From far down the great avenue that led into the plaza, however, could be heard a growing rhythmic chant. As it came closer and louder, I could hear the chant was “Fran-co! Fran-co! Fran-co!” Finally, moving slowly, came a single 1930s black Rolls Royce limousine which eventually pulled in front of the Cortes (and only a few feet from where I stood). An admiral wearing a white sash, laden with medals, with a crimson cummerbund, walked to the limousine door and opened it.

Out stepped “El Caudillo” (The Leader), a short pudgy man with a small moustache, wearing a military uniform, and looking exactly, it seemed to me, like Xavier Cugat, the Cuban band leader I had seen a few years before in Cleveland, Ohio. The legendary fascist dictator paid little attention to the crowd which had been chanting his name. As he walked up the many steps to the entrance of the Cortes, virtually all the 30,000 persons now made the Falangist (Nazi) salute, and began to sing the Falangist anthem.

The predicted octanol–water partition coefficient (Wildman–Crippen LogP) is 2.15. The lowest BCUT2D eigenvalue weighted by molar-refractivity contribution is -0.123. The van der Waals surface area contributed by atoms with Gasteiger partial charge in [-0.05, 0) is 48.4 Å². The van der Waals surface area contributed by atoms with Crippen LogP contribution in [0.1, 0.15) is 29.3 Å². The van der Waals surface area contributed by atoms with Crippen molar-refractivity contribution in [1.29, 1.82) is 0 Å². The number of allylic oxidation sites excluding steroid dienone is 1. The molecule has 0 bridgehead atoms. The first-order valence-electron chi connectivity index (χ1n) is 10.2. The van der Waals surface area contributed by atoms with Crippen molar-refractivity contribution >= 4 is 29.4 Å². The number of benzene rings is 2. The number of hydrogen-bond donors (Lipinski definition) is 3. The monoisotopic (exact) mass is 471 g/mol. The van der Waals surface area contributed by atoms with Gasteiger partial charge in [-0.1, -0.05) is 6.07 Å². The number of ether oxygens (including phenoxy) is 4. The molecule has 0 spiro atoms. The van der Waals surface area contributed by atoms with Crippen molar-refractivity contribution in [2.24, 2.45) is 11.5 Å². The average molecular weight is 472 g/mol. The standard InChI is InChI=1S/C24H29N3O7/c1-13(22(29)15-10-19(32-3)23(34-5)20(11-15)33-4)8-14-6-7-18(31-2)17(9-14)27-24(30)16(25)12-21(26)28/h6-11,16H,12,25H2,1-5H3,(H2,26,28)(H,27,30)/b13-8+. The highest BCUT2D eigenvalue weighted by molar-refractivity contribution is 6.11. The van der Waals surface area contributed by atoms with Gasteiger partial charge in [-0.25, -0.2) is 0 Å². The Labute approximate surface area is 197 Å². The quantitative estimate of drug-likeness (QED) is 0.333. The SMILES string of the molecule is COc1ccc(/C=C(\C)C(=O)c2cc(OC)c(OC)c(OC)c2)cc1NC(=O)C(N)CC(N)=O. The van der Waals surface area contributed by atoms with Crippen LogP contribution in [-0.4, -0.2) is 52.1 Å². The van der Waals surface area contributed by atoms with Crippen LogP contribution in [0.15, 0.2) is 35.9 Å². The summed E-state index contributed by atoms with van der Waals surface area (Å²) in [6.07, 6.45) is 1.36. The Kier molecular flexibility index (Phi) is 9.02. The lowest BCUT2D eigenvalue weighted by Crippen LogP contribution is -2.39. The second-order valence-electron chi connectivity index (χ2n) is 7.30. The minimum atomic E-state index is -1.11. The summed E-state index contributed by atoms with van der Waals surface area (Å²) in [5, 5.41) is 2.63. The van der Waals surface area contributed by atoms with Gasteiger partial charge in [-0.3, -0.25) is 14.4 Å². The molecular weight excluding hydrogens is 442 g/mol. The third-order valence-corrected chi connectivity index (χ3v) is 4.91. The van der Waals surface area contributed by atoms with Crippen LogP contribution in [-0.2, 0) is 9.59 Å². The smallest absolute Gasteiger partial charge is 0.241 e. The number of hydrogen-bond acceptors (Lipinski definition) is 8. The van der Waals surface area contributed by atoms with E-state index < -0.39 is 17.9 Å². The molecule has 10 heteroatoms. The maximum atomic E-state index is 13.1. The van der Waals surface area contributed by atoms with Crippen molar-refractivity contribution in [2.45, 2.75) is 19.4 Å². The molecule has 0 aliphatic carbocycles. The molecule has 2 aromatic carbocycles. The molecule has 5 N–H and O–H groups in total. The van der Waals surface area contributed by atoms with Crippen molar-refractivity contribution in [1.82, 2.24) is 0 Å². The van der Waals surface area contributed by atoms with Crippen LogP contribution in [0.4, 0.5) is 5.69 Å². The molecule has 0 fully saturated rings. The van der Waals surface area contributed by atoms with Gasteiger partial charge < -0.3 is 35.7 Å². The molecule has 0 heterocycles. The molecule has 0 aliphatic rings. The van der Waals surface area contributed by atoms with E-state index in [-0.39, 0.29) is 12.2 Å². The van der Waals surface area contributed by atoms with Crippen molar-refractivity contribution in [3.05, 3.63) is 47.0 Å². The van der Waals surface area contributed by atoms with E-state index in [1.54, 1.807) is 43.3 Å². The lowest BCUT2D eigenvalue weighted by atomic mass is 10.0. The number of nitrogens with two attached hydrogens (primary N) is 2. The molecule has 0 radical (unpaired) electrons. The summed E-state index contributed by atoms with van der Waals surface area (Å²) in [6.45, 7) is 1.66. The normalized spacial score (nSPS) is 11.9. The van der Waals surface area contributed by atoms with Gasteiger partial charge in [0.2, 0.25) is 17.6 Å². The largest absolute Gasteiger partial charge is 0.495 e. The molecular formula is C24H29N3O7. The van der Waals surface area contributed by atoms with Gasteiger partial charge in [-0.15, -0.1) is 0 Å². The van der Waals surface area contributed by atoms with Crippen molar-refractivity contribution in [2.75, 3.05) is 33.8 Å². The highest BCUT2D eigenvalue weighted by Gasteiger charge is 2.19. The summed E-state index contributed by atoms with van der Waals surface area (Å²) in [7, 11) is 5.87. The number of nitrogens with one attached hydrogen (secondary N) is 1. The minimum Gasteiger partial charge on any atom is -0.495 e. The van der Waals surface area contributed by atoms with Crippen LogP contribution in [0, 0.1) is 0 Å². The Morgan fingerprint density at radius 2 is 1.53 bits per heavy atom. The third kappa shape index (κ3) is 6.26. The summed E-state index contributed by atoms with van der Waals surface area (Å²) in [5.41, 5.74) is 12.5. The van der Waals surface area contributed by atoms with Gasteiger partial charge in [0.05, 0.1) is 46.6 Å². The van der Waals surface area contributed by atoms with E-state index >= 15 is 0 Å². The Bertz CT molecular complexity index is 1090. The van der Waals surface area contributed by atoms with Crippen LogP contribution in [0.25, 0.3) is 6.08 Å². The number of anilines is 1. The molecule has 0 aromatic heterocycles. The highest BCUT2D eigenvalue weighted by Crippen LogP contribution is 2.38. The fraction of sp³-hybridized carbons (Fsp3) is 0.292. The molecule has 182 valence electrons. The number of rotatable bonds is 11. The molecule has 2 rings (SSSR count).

The color and sound of this spectacular occasion had, until this moment, been thrilling for me, a kid from Erie, Pa. (who doesn’t love a great parade?), but when all around me were making the chilling Nazi salute, I was soberly thrust back into a time before I was born, a time when crowds even bigger than this routinely rallied before Franco and his two notorious allies, Adolf Hitler and Benito Mussolini on the streets of Europe.

The Organic Law which Franco presented that day to the parliament was rubber-stamped, and went into effect. Franco’s purpose, of course, was to perpetuate his Falangist regime, and in 1969 it was made official that Juan Carlos would be king. Franco had apparently decided years before to bypass Juan Carlos’ father, Prince Don Juan de Borbon, who was the son of Alfonso XIII, the last king of Spain. Alfonso had left in 1931 when the brief Spanish republic was established. Don Juan lived in exile in Italy and Portugal for many years, awaiting Franco’s death, so he could return to claim his throne. But Don Juan was known to be a democrat, and by Spanish standards, a liberal who despised Franco’s regime. Cunningly, Franco had decided that instead of Don Juan, he would turn over power to his son, then a young boy. Franco would educate the boy in Madrid, away from the influence of his father. In fact, Juan Carlos came to Spain, was educated under Franco’s eye, and attended the University of Madrid at about the time I was there.